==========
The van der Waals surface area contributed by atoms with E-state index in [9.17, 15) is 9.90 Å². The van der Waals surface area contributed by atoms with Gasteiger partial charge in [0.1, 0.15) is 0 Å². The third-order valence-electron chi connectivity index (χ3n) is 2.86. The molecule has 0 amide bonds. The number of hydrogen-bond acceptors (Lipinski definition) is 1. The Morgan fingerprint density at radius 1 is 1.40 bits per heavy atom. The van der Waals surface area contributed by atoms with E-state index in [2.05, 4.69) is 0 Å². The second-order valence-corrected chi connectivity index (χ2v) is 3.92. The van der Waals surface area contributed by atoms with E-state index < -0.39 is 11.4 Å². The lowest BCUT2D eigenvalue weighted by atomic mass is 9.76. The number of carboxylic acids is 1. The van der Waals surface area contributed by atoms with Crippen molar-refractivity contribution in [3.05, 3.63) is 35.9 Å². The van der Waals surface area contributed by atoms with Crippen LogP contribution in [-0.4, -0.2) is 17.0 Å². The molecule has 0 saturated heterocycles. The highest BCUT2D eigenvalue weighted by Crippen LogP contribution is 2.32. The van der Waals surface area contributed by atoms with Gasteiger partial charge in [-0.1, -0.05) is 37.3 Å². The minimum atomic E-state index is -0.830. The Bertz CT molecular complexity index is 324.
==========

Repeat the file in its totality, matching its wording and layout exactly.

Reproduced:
The van der Waals surface area contributed by atoms with E-state index in [9.17, 15) is 9.90 Å². The van der Waals surface area contributed by atoms with Gasteiger partial charge in [0.1, 0.15) is 0 Å². The third-order valence-electron chi connectivity index (χ3n) is 2.86. The molecule has 0 amide bonds. The number of hydrogen-bond acceptors (Lipinski definition) is 1. The Morgan fingerprint density at radius 1 is 1.40 bits per heavy atom. The van der Waals surface area contributed by atoms with E-state index in [2.05, 4.69) is 0 Å². The second-order valence-corrected chi connectivity index (χ2v) is 3.92. The van der Waals surface area contributed by atoms with E-state index < -0.39 is 11.4 Å². The lowest BCUT2D eigenvalue weighted by atomic mass is 9.76. The number of carboxylic acids is 1. The van der Waals surface area contributed by atoms with Crippen molar-refractivity contribution in [3.05, 3.63) is 35.9 Å². The van der Waals surface area contributed by atoms with Crippen LogP contribution in [-0.4, -0.2) is 17.0 Å². The molecule has 0 saturated heterocycles. The highest BCUT2D eigenvalue weighted by Crippen LogP contribution is 2.32. The van der Waals surface area contributed by atoms with Gasteiger partial charge in [-0.1, -0.05) is 37.3 Å². The minimum atomic E-state index is -0.830. The Bertz CT molecular complexity index is 324.